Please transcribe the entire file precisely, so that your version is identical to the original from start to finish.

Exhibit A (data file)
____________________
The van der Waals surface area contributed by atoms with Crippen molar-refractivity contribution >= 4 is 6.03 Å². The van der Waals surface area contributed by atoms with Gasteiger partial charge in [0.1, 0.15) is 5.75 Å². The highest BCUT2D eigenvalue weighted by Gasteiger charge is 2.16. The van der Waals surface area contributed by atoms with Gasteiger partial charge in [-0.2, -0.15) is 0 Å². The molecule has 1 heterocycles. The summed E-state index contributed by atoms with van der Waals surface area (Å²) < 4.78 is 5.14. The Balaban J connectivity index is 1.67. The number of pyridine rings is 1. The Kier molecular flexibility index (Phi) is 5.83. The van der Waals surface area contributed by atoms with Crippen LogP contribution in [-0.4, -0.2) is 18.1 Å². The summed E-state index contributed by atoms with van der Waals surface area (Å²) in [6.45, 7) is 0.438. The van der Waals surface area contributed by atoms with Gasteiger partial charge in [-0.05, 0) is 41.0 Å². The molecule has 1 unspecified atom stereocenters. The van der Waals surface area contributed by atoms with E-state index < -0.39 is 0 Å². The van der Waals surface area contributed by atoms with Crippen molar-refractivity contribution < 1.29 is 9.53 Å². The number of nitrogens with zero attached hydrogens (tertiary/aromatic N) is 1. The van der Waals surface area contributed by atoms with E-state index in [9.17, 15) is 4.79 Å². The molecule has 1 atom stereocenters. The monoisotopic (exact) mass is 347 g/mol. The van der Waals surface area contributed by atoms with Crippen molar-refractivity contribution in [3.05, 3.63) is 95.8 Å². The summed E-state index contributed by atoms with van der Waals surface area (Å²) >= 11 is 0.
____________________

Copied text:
The van der Waals surface area contributed by atoms with Crippen molar-refractivity contribution >= 4 is 6.03 Å². The van der Waals surface area contributed by atoms with Gasteiger partial charge in [0.1, 0.15) is 5.75 Å². The highest BCUT2D eigenvalue weighted by Gasteiger charge is 2.16. The van der Waals surface area contributed by atoms with Gasteiger partial charge in [-0.2, -0.15) is 0 Å². The molecule has 1 heterocycles. The summed E-state index contributed by atoms with van der Waals surface area (Å²) < 4.78 is 5.14. The Balaban J connectivity index is 1.67. The number of pyridine rings is 1. The Kier molecular flexibility index (Phi) is 5.83. The van der Waals surface area contributed by atoms with Crippen LogP contribution in [-0.4, -0.2) is 18.1 Å². The summed E-state index contributed by atoms with van der Waals surface area (Å²) in [6.45, 7) is 0.438. The van der Waals surface area contributed by atoms with Gasteiger partial charge in [-0.05, 0) is 41.0 Å². The molecule has 1 unspecified atom stereocenters. The van der Waals surface area contributed by atoms with E-state index < -0.39 is 0 Å². The van der Waals surface area contributed by atoms with Crippen molar-refractivity contribution < 1.29 is 9.53 Å². The number of nitrogens with zero attached hydrogens (tertiary/aromatic N) is 1. The van der Waals surface area contributed by atoms with E-state index in [9.17, 15) is 4.79 Å². The molecule has 1 atom stereocenters. The monoisotopic (exact) mass is 347 g/mol. The van der Waals surface area contributed by atoms with Crippen molar-refractivity contribution in [3.05, 3.63) is 95.8 Å². The summed E-state index contributed by atoms with van der Waals surface area (Å²) >= 11 is 0.